Aspen Princess: Trying to find the life at night in Basalt ain’t easy
The Aspen Princess
A few weeks ago, some friends who live in Aspen invited us to join them for some live music at a hot local venue in the midvalley. This was an exciting prospect: staying awake later than 10 p.m. and socializing with friends who we have sorely neglected since the 2-foot tyrant took over our lives.
We have officially become those people I used to hate, the ones who can never do anything fun and always have these tedious excuses that do little to justify the ever-predictable rejection.
Still, when you don’t have kids and are still living a ski bum life in Aspen where your biggest concern is catching the last Hunter Creek bus, I get why it’s impossible to understand why your midvalley friends never want to do anything, ever.
Like, until you’ve experienced it for yourself, you’re never going to understand what it’s like to have a kid who wakes you up before dawn to play with his monster truck. There is no babysitter in the world who’s going to help you out with that.
Seeing as you still live in the land where it’s normal to pay more for a handcrafted cocktail than you would for an entree at El Korita, you also might not understand how parents of young children can get buzzed on half a beer, drunk on two and sick on three. Just like we can’t imagine skinning up Aspen Mountain at dawn, we’re just as out of shape when it comes to boozing. Getting out of drinking shape sucks because the margins between a pleasant buzz and a nasty hangover becomes way too narrow.
Don’t get me wrong: The idea of actually wearing one of the 600 outfits in my closet that are collecting dust is extremely appealing, as is the promise of putting on a pair of pretty shoes that aren’t made by Ugg or Sorel.
That is why I responded to the invitation with an enthusiastic, “Yesssss! Mamma needs a night out!”
Our friends, bless their hearts, felt that we needed to be prepared.
“If you’re going to go, you have to be really up for it,” he said. “It’s going to be super loud and super packed, but you’re probably going to see everyone you know.”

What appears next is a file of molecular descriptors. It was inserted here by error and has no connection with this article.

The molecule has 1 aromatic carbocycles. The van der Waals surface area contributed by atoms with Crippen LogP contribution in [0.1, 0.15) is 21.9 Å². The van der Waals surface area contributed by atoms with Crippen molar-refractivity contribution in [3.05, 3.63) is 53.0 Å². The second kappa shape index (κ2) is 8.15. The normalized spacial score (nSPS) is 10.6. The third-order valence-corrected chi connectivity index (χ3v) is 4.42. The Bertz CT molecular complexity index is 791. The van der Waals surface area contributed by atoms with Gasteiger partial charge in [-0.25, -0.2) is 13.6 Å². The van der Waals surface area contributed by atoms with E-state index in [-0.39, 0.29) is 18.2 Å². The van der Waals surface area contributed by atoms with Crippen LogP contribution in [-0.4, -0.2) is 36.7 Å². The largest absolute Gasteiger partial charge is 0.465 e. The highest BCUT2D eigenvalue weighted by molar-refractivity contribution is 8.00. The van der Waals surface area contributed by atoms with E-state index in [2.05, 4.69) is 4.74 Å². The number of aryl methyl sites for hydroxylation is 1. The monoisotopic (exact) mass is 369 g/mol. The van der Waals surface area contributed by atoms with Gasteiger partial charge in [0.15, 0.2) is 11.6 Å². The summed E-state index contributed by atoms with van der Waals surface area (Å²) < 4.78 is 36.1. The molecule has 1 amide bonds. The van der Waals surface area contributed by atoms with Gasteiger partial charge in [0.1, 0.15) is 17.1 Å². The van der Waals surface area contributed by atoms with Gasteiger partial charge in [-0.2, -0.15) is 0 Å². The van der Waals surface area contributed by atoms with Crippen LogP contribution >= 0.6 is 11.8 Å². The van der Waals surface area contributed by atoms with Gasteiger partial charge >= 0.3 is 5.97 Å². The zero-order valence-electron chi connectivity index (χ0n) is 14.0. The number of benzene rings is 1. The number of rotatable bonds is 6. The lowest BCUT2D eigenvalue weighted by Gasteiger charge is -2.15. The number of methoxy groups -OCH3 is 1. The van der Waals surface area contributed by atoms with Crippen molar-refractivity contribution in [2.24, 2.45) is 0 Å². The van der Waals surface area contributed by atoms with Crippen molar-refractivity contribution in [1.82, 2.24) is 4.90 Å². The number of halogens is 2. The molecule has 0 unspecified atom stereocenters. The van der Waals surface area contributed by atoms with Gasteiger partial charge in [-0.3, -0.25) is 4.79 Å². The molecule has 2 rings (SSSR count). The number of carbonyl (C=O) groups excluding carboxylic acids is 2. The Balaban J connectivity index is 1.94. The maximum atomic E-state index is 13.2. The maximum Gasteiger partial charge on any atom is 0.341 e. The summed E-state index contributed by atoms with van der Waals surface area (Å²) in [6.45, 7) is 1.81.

I tried to remember everyone I know. Was that a lot of people? I was pretty sure I had lost track of most folks outside the yoga studio/preschool drop off/Whole Foods continuum.
“Yeah, last time we were there, the line at the bar was so long we didn’t even bother trying to get a drink,” she said.
Rather than say, “That sounds awful,” or, “Are you trying to talk me out of it?” I nodded and maintained my game face. What’s a good hair day if you had no one to share it with?
When we pulled into the parking lot at 9 p.m. I noticed there were a lot of open parking spaces. Had the midvalley discovered Uber, I wondered?
When we walked into the venue, the place was pretty empty.
“They just finished the first set,” our friend said by way of explanation.
We did see a few people we knew — heading for the door. “Have to go relieve the babysitter,” one said, practically breathless, as if his Subaru Cross Trek was about to turn into a pumpkin.
“I think this is a first-set-and-done crowd,” I whispered to Ryan as we strolled right up to the empty bar to find a bored, grumpy bartender. I was pretty happy about this, as the idea of standing around an empty bar without a drink sounded even less appealing than standing around a crowded bar.
I decided to get crazy and order a cocktail. One strong drink might be a better call for the narrow window that is my good buzz. They served it to us in tiny plastic cups, like the ones they give you for water at soda fountains. I sipped it thinking I should order Moscow mules more often and surveyed the room.
It was definitely an older crowd. Like, maybe people had invited their parents because they were in town for the holidays? I saw a lot of gray hair, and people old enough to stand idly and just watch, as if it were a parade or a tennis match and not live music. I saw women my age who made me wonder if I looked as old as they did and at what point in your life dressing sexy goes from being fun to a little tragic. I don’t know about you, but I took out my belly button ring at least a decade ago.
Despite the fact that I myself am pushing 50, I couldn’t help but think at least half these guys looked to me like someone’s dad, like someone who should not be stumbling drunk, or have their shirt buttoned wrong, or be sweating like that. Never mind the old man with a walker who cut right through the middle of what I guess would normally be considered the dance floor. Or the Keith Richards look-alike dressed in leather pants and cowboy hat who looked like he had just escaped from the assisted-care facility.
I began to giggle and then laugh uncontrollably, leaning on Ryan’s arm so I wouldn’t fall over as I clutched my stomach.
“What, do you think you’re wasted?” Ryan asked.
I nodded and laughed some more, my cheeks beginning to ache.
“You probably have a sugar high because there’s almost no booze in these drinks.”
“Yeah,” our friend said. “I can’t believe they charged us eight bucks for these.”
A geriatric dance party with weak drinks served in plastic cups pretty much sums up the nightlife in Basalt. No wonder we never go out! The most happening spot is still Whole Foods, especially when the rotisserie chickens go on sale.
The Princess’s heart will always be somewhere in Aspen. Email your love to firstname.lastname@example.org.
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Editor’s note: The following letter was written to Bruno Kirchenwitz, a frequent writer of letters to the editor of The Aspen Times.